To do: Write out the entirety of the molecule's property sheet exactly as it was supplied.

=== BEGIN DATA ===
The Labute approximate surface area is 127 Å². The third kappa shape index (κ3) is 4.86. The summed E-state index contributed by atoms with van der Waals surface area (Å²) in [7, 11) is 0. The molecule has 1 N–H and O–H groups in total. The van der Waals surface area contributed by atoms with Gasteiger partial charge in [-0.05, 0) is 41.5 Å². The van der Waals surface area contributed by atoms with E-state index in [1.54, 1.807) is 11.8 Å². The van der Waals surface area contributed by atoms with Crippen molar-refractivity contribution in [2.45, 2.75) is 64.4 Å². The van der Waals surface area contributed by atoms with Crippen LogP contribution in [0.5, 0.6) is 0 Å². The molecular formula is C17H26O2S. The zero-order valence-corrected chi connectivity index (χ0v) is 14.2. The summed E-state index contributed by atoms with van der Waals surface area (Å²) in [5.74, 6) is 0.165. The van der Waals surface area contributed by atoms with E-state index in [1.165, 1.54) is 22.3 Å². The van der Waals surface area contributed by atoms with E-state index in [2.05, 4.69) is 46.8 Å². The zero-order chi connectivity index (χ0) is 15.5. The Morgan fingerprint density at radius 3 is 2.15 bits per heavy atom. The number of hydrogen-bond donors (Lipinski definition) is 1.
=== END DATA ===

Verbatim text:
The Labute approximate surface area is 127 Å². The third kappa shape index (κ3) is 4.86. The summed E-state index contributed by atoms with van der Waals surface area (Å²) in [7, 11) is 0. The molecule has 1 N–H and O–H groups in total. The van der Waals surface area contributed by atoms with Gasteiger partial charge in [-0.05, 0) is 41.5 Å². The van der Waals surface area contributed by atoms with E-state index in [1.54, 1.807) is 11.8 Å². The van der Waals surface area contributed by atoms with Crippen molar-refractivity contribution in [2.45, 2.75) is 64.4 Å². The van der Waals surface area contributed by atoms with Crippen LogP contribution in [0.5, 0.6) is 0 Å². The molecular formula is C17H26O2S. The zero-order valence-corrected chi connectivity index (χ0v) is 14.2. The summed E-state index contributed by atoms with van der Waals surface area (Å²) in [5.74, 6) is 0.165. The van der Waals surface area contributed by atoms with E-state index in [1.165, 1.54) is 22.3 Å². The van der Waals surface area contributed by atoms with E-state index in [2.05, 4.69) is 46.8 Å². The zero-order chi connectivity index (χ0) is 15.5. The Morgan fingerprint density at radius 3 is 2.15 bits per heavy atom. The number of hydrogen-bond donors (Lipinski definition) is 1.